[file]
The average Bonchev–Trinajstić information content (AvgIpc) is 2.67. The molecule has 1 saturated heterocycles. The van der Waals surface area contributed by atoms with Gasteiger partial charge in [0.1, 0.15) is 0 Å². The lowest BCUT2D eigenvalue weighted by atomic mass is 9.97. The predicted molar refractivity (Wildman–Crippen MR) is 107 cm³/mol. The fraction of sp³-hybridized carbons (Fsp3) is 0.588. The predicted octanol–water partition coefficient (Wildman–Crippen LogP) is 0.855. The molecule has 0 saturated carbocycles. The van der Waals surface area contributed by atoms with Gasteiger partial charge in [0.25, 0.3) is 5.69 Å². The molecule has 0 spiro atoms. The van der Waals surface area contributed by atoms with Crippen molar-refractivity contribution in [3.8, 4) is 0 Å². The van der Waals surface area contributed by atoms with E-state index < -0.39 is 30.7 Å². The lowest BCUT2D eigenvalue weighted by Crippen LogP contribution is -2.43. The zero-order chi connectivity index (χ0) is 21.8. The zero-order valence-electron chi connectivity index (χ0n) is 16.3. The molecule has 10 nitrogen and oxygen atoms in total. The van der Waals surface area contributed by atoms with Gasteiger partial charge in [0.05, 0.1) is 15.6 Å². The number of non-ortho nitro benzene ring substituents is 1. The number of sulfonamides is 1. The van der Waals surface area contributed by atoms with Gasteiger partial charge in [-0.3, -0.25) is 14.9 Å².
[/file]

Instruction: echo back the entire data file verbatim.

The average Bonchev–Trinajstić information content (AvgIpc) is 2.67. The molecule has 1 saturated heterocycles. The van der Waals surface area contributed by atoms with Gasteiger partial charge in [0.1, 0.15) is 0 Å². The lowest BCUT2D eigenvalue weighted by atomic mass is 9.97. The predicted molar refractivity (Wildman–Crippen MR) is 107 cm³/mol. The fraction of sp³-hybridized carbons (Fsp3) is 0.588. The predicted octanol–water partition coefficient (Wildman–Crippen LogP) is 0.855. The molecule has 0 saturated carbocycles. The van der Waals surface area contributed by atoms with Gasteiger partial charge in [0.25, 0.3) is 5.69 Å². The molecule has 0 spiro atoms. The van der Waals surface area contributed by atoms with Crippen molar-refractivity contribution in [3.8, 4) is 0 Å². The van der Waals surface area contributed by atoms with E-state index < -0.39 is 30.7 Å². The lowest BCUT2D eigenvalue weighted by Crippen LogP contribution is -2.43. The zero-order chi connectivity index (χ0) is 21.8. The zero-order valence-electron chi connectivity index (χ0n) is 16.3. The molecule has 10 nitrogen and oxygen atoms in total. The van der Waals surface area contributed by atoms with Gasteiger partial charge in [0.05, 0.1) is 15.6 Å². The number of non-ortho nitro benzene ring substituents is 1. The number of sulfonamides is 1. The van der Waals surface area contributed by atoms with Gasteiger partial charge in [-0.3, -0.25) is 14.9 Å².